This scene represents childhood innocence because Jem, Dill, and Scout do not understand that Boo Radley wants to be left alone. The children continue to bother him by going to his house and trying to see what he looks like so they can see if the rumors about him are true.
This scene represents childhood innocence because it shows how children are quick to believe untrue rumors about people. Jem carries on the terrible rumors by telling Scout and Dill that Boo Radley is terrifying and eats squirrels and cats at night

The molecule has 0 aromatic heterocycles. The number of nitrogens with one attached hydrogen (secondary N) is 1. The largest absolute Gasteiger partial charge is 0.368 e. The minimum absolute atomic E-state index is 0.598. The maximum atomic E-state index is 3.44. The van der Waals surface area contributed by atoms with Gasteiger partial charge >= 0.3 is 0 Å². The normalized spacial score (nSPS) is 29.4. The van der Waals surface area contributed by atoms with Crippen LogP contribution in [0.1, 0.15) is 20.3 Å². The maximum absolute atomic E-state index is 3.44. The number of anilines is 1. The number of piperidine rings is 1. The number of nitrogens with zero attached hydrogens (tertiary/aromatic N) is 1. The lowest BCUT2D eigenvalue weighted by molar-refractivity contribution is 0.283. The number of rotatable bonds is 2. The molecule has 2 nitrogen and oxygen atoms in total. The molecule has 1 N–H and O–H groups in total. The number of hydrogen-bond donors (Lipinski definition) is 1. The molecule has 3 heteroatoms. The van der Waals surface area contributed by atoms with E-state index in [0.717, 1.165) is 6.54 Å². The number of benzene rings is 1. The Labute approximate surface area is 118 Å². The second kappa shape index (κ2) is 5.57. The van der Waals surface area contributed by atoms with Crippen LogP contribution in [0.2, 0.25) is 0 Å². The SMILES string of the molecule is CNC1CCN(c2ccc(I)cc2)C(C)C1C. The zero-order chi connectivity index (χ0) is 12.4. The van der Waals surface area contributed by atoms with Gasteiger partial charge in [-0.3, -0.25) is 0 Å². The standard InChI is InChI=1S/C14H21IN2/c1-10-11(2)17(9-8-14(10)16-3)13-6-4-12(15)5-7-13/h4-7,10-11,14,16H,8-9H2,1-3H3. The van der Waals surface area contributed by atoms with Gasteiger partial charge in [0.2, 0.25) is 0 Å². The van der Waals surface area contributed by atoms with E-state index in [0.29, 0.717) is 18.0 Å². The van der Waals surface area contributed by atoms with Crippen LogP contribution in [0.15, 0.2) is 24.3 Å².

This scene represents childhood innocence because Scout does not know the full extent of how black people are treated unfairly. Scout is unable to grasp that even if Tom Robinson is proven not guilty, he will still go to jail because of his race.